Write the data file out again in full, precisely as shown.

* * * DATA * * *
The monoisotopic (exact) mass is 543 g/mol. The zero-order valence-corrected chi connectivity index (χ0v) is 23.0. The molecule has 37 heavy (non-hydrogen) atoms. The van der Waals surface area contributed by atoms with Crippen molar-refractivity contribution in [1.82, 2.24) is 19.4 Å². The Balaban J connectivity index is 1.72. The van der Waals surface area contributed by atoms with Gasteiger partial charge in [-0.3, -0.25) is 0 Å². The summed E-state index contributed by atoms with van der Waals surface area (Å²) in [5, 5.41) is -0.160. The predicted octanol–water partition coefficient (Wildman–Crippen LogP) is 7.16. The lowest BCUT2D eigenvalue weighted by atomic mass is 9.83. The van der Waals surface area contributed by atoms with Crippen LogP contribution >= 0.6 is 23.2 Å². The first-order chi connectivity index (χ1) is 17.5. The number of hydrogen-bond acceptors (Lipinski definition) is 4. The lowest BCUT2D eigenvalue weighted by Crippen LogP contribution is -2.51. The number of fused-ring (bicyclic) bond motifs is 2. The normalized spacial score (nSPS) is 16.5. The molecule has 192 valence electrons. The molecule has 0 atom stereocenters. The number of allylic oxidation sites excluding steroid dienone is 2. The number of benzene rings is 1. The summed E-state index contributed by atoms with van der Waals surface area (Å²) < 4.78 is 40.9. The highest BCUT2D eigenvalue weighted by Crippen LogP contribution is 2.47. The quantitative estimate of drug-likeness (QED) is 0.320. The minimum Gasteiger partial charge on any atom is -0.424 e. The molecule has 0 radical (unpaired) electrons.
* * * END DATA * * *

The monoisotopic (exact) mass is 543 g/mol. The zero-order valence-corrected chi connectivity index (χ0v) is 23.0. The molecule has 37 heavy (non-hydrogen) atoms. The van der Waals surface area contributed by atoms with Crippen molar-refractivity contribution in [1.82, 2.24) is 19.4 Å². The Balaban J connectivity index is 1.72. The van der Waals surface area contributed by atoms with Gasteiger partial charge in [-0.3, -0.25) is 0 Å². The summed E-state index contributed by atoms with van der Waals surface area (Å²) in [5, 5.41) is -0.160. The predicted octanol–water partition coefficient (Wildman–Crippen LogP) is 7.16. The lowest BCUT2D eigenvalue weighted by atomic mass is 9.83. The van der Waals surface area contributed by atoms with Crippen LogP contribution >= 0.6 is 23.2 Å². The first-order chi connectivity index (χ1) is 17.5. The number of hydrogen-bond acceptors (Lipinski definition) is 4. The lowest BCUT2D eigenvalue weighted by Crippen LogP contribution is -2.51. The number of fused-ring (bicyclic) bond motifs is 2. The normalized spacial score (nSPS) is 16.5. The molecule has 192 valence electrons. The molecule has 0 atom stereocenters. The number of allylic oxidation sites excluding steroid dienone is 2. The number of benzene rings is 1. The summed E-state index contributed by atoms with van der Waals surface area (Å²) < 4.78 is 40.9. The highest BCUT2D eigenvalue weighted by Crippen LogP contribution is 2.47. The quantitative estimate of drug-likeness (QED) is 0.320. The minimum Gasteiger partial charge on any atom is -0.424 e. The molecule has 0 radical (unpaired) electrons.